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What we want

When purchasing any item there is a need to specify exactly what it is that is required.

When purchasing any item there is a need to specify exactly what it is that is required. Whether consciously or subconsciously all purchases are made against a specification. Specifications are usually comprised of the core attributes describing Quality, Cost and Delivery.

  • Quality covers such issues as the ability of a product to satisfy the customers’ expectations, the products performance, any special features of the product, its reliability and serviceability.

  • Cost should be thought of not only in terms of the price paid but the cost of acquiring the goods or services, for example delivery charges, and the costs of ownership, for example the cost of maintenance.

  • Delivery can be thought of in terms of the time it takes for an item to be delivered, the responsiveness of a supplier for example to customer queries or the responsiveness of a supplier to meet a change in customer requirements.

In addition to these core attributes there may be other values held by the buyer, that are not directly associated with the deliverable features of the goods or services, for instance considerations of CSR (Corporate Social Responsibility) e.g. Fairtrade & ethical sourcing.

The specification can be used to identify the supplier market segment that best matches our needs and values. For instance, we may decide to make a weekly visit to the supermarket for our food needs, driven by a one-stop-shopping experience and perhaps price being some key elements of our buying specification. However, we may choose to shop locally if we have an unexpected day of good weather and decide to have a barbecue. In this instance the convenience of shopping locally for a few items or a perceived view of higher quality food or even a tailored service to produce individually created food may lead to us engaging with a different segment of the food supply market.

Additionally service offerings around core products and services are leading to further segmentation of the supply market. For example, you may have the choice to have your new kitchen appliance delivered the next day but have to install it yourself or you may be prepared to wait for a week and have it installed as part of the service.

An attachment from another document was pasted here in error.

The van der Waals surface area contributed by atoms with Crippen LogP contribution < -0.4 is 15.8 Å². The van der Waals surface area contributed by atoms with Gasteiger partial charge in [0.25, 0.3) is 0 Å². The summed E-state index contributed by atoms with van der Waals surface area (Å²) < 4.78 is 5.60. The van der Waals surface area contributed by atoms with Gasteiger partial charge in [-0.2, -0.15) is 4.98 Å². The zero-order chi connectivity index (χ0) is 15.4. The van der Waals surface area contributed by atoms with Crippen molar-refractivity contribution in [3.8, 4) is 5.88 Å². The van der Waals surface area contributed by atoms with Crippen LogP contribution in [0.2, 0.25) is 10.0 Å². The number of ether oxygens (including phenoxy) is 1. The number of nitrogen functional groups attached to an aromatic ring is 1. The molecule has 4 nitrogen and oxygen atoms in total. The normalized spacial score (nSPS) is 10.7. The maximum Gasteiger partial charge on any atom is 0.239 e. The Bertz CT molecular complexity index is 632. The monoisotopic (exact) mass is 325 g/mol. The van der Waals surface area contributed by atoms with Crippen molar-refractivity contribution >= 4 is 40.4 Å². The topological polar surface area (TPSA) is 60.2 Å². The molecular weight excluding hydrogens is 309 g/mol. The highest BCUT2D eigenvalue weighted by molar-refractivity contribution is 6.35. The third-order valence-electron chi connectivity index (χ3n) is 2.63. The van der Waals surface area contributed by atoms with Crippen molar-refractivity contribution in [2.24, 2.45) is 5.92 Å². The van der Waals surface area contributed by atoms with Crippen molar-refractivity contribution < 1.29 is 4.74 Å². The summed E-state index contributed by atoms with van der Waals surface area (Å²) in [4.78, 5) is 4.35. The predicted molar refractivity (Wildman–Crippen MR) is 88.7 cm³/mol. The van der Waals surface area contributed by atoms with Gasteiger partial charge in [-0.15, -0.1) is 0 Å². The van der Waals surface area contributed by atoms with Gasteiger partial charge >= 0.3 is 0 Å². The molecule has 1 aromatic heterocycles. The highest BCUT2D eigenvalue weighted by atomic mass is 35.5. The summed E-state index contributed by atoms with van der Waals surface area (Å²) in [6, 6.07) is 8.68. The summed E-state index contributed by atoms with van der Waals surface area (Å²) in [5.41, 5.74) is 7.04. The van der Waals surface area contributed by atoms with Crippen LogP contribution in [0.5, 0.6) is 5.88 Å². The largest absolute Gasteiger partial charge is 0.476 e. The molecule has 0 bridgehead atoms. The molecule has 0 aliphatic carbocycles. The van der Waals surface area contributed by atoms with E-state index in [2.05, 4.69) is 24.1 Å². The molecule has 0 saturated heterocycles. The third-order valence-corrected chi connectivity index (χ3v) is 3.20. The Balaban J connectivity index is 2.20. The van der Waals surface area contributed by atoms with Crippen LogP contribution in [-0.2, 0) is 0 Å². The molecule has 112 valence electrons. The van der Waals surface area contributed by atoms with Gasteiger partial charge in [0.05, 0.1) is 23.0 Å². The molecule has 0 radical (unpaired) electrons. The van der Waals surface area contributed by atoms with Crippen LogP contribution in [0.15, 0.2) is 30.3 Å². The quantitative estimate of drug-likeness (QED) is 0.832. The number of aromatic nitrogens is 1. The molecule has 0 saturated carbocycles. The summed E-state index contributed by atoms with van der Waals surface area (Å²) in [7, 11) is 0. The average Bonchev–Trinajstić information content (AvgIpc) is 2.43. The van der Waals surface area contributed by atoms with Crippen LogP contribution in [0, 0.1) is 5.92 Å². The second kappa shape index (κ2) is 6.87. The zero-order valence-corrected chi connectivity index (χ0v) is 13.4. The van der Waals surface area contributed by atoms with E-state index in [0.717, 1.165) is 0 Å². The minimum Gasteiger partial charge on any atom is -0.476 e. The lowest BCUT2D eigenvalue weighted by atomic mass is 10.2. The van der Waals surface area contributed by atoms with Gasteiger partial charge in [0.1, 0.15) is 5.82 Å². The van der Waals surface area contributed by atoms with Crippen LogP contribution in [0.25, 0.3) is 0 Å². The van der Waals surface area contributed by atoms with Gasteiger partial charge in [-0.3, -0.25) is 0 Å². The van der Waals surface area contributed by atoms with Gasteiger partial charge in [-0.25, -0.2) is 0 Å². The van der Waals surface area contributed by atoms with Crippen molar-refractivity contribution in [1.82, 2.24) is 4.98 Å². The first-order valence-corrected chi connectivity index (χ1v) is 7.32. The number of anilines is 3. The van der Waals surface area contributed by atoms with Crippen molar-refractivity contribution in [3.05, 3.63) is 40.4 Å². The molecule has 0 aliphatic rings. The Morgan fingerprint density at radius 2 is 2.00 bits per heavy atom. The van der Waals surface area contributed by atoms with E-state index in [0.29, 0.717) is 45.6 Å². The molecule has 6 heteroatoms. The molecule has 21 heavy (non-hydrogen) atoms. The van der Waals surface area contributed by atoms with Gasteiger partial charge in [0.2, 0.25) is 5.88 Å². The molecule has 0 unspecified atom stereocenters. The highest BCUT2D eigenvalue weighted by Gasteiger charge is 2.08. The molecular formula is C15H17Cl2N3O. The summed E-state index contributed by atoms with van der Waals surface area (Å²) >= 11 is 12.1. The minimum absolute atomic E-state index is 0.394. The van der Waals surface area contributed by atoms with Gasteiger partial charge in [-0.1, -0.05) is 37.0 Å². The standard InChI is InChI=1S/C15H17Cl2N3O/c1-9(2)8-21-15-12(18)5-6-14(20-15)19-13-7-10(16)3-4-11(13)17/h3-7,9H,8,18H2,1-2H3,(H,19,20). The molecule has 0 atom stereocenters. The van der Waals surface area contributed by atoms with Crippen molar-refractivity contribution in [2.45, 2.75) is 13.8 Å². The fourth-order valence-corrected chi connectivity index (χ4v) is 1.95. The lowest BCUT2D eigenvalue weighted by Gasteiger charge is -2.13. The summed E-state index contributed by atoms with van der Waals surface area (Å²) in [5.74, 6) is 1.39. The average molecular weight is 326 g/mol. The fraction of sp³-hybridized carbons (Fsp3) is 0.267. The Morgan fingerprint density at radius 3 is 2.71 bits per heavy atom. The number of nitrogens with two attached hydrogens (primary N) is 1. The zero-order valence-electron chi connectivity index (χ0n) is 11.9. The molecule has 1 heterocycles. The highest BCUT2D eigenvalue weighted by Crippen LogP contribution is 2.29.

The service from online retailer Amazon that offers to return faulty goods and replacement items are processed upon Amazon being notified of the issue. Amazon gives the customer up to one month to return the faulty item. Other internet or High Street suppliers may insist that the item is returned first and the fault evaluated before supplying a replacement. Both of these are examples of where there are different segments of the supply market differentiated through value added services.

It is important to realise that, when developing the specification, some elements of it will be more important than others as, when making the decision to purchase, compromises may have to be made against this specification. Probably the compromise made most often is the one between cost and quality. For example, in the 2013 UK horsemeat scandal generally these items were priced low giving an indication perhaps that they were not of premium quality. Anyone purchasing these items may have considered that price was of greater importance than quality.

Please watch the video below, from the UK’s Channel 4 news bulletin, as an example of this cost-versus-quality dilemma (some discretion is advised due to portrayal of raw meat handling):

“As the horsemeat scandal widens [February, 2013], police get involved, and the government launches “unprecedented levels” of food testing, Business Correspondent Sarah Smith examines what has gone wrong?”

YouTube: Horsemeat scandal: how safe is your food? YouTube: Horsemeat scandal: how safe is your food?

Talking point

  • How do our values influence the specification?
© University of Warwick
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